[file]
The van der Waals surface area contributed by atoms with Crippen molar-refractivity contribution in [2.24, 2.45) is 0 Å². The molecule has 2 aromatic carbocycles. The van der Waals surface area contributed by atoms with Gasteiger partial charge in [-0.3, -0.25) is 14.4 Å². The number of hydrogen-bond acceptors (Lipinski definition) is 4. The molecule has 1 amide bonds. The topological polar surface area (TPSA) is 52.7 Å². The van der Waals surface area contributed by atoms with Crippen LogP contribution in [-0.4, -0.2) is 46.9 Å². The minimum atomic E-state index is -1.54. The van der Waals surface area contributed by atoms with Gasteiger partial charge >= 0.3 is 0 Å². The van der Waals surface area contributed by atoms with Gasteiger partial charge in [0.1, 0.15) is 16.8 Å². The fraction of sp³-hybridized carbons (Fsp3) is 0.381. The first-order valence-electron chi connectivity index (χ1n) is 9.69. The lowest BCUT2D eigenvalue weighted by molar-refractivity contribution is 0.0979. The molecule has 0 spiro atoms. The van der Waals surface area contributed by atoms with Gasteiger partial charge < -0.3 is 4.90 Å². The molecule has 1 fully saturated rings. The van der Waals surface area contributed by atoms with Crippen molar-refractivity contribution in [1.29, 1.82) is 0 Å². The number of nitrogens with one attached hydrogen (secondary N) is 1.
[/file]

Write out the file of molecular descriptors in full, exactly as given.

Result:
The van der Waals surface area contributed by atoms with Crippen molar-refractivity contribution in [2.24, 2.45) is 0 Å². The molecule has 2 aromatic carbocycles. The van der Waals surface area contributed by atoms with Gasteiger partial charge in [-0.3, -0.25) is 14.4 Å². The number of hydrogen-bond acceptors (Lipinski definition) is 4. The molecule has 1 amide bonds. The topological polar surface area (TPSA) is 52.7 Å². The van der Waals surface area contributed by atoms with Crippen LogP contribution in [-0.4, -0.2) is 46.9 Å². The minimum atomic E-state index is -1.54. The van der Waals surface area contributed by atoms with Gasteiger partial charge >= 0.3 is 0 Å². The van der Waals surface area contributed by atoms with Gasteiger partial charge in [0.1, 0.15) is 16.8 Å². The fraction of sp³-hybridized carbons (Fsp3) is 0.381. The first-order valence-electron chi connectivity index (χ1n) is 9.69. The lowest BCUT2D eigenvalue weighted by molar-refractivity contribution is 0.0979. The molecule has 0 spiro atoms. The van der Waals surface area contributed by atoms with Gasteiger partial charge < -0.3 is 4.90 Å². The molecule has 1 fully saturated rings. The van der Waals surface area contributed by atoms with Crippen molar-refractivity contribution in [1.29, 1.82) is 0 Å². The number of nitrogens with one attached hydrogen (secondary N) is 1.